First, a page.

Finally, a number of special laws governing environmental matters contain provisions on liabilities in specific cases.

Environmental taxes

Is there any type of environmental tax?

Several environment-related taxes and duties are levied on the federal and cantonal level.

On the federal level, a key instrument of the current environmental and climate policy is the carbon dioxide (CO2) tax. With the goal to achieve CO2 emission targets, the Federal Act on the Reduction of CO2 Emissions imposes a levy on fossil fuels, such as heating oil and natural gas. Further, the CO2 Act obliges distributors of fossil motor fuels and operators of fossil-thermal energy plants to CO2 compensation.

CO2-intensive companies can be exempted from the CO2 tax if they voluntarily commit to reducing their emissions in return. In addition, in the case of participation in emissions trading, companies are entitled to a refund of the CO2 tax.

Other environment-related taxes and duties on the federal level are energy taxes, transportation taxes, emissions levies and disposal fees and taxes on mineral oil, crude oil, natural gas and products derived from their processing and fuels, as well as a mineral oil surcharge on fuels.

On the cantonal level, environment-related taxes and duties concern motor vehicles, waste, wastewater and energy consumption.

Hazardous activities and substances

Regulation of hazardous activities

Are there specific rules governing hazardous activities?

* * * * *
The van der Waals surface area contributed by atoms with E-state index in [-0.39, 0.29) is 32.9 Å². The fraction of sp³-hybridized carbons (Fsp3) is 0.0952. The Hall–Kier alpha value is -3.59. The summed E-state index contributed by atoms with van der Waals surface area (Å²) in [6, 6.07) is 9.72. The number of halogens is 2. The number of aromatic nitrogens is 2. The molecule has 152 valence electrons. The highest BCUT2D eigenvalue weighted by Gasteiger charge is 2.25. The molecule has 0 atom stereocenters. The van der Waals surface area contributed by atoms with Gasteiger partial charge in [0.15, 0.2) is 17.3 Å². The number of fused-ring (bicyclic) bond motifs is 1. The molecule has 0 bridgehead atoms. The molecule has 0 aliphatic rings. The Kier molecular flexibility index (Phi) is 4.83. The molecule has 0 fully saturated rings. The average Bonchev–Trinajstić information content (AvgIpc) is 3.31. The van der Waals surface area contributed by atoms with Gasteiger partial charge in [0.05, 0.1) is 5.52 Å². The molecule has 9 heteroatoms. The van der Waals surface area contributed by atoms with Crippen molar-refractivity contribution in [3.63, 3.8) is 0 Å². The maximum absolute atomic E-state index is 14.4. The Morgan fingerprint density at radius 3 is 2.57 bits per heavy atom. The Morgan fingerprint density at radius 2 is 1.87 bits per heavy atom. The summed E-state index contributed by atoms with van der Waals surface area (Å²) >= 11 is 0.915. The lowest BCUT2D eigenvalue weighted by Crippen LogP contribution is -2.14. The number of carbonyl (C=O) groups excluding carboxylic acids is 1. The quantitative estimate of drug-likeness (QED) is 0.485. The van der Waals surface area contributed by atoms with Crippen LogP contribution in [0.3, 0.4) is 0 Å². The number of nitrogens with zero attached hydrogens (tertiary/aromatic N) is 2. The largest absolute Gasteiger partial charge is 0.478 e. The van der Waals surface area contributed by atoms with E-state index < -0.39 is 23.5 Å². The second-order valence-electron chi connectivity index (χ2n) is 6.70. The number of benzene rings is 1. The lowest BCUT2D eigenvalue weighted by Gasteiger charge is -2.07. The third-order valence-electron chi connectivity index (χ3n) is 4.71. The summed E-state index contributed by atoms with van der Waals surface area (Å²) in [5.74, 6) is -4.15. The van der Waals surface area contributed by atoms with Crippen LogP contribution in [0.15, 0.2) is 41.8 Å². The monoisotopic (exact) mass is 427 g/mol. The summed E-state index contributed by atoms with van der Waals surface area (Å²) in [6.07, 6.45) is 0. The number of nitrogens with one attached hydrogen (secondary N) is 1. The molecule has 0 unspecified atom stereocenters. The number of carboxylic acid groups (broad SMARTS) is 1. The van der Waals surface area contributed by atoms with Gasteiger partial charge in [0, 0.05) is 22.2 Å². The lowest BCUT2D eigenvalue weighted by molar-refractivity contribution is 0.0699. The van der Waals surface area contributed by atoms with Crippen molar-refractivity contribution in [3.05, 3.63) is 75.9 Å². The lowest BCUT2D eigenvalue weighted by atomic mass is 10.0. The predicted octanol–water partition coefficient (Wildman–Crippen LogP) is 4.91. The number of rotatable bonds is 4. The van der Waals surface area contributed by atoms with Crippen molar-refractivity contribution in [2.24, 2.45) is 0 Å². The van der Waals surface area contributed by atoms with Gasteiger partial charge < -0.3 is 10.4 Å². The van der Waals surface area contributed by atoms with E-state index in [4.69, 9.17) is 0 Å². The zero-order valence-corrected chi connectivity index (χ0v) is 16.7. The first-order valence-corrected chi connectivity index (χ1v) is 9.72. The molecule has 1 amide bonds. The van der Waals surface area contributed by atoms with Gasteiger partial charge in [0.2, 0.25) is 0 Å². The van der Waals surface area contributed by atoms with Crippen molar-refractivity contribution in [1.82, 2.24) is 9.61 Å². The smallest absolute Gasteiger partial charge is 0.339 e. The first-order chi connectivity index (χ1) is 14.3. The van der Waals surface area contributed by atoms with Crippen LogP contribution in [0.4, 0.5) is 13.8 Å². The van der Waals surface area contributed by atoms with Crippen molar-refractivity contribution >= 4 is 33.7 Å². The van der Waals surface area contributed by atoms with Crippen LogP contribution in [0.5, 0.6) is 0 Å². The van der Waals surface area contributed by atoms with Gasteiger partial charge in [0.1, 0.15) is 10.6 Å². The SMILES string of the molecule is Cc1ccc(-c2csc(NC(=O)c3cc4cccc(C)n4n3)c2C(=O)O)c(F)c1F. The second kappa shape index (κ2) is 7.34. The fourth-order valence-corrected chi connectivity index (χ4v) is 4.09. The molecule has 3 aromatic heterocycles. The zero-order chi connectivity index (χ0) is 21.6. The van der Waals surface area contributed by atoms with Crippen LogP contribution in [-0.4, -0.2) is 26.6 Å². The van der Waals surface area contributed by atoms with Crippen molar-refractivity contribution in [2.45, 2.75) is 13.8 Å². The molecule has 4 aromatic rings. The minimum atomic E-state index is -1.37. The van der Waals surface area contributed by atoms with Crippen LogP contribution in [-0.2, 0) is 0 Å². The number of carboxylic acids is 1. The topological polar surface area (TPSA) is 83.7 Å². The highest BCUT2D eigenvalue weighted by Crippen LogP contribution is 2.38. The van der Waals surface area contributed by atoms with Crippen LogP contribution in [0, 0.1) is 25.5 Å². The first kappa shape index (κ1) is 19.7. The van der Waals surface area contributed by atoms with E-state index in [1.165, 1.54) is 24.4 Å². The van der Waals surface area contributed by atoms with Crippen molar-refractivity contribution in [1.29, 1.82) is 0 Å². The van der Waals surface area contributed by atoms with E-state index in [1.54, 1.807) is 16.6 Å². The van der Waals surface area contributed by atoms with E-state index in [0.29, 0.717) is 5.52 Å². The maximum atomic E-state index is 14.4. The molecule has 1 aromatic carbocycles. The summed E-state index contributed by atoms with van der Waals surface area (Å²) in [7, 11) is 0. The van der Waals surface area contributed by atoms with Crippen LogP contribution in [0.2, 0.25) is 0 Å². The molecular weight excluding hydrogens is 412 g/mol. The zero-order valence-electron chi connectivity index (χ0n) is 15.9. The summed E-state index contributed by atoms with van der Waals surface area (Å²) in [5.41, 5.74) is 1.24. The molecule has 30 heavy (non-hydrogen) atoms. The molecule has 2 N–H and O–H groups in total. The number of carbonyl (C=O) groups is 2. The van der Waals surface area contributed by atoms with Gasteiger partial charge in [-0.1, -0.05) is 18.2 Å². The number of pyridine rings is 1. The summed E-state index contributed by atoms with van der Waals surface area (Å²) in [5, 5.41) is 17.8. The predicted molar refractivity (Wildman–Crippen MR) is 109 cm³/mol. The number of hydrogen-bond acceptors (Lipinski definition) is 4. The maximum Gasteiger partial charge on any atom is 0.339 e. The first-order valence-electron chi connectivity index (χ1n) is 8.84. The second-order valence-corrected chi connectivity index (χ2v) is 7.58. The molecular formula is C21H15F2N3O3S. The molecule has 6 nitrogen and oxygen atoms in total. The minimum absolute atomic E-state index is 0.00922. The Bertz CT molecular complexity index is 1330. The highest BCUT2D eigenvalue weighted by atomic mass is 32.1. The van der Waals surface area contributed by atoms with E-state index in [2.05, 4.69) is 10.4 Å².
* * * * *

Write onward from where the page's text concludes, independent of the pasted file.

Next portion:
The Federal Act on the Protection of the Environment regulates the inspection, the obligations, the information requirements and the general due diligence requirements for the handling of particularly dangerous substances. These obligations are specified in the Federal Act on Protection against Dangerous Substances and Preparations and the corresponding ordinance as well as in the Ordinance on the Reduction of Risks relating to the Use of Certain Particularly Dangerous Substances, Preparations and Articles.

The specific rules governing activities related to particularly dangerous substances must be analysed on a case-by-case basis.

Regulation of hazardous products and substances

What are the main features of the rules governing hazardous products and substances?

As a general principle, manufacturers and importers of hazardous substances must ensure that these substances do not endanger human life and health or the environment when brought on the market. This duty of care applies to anyone handling or implementing such substances and to all activities relating to the substances, namely their production, introduction, export, placing on the market, use, storage, transport or disposal.

Further, certain hazardous chemical substances must be listed in the Swiss product register of chemicals and require a special authorisation and special personal and professional skills for their handling. Certain hazardous chemicals may also not be sold to private users. Others may be sold to private users, but only if the buyers have been informed about the dangers of the concerned substance (information duties).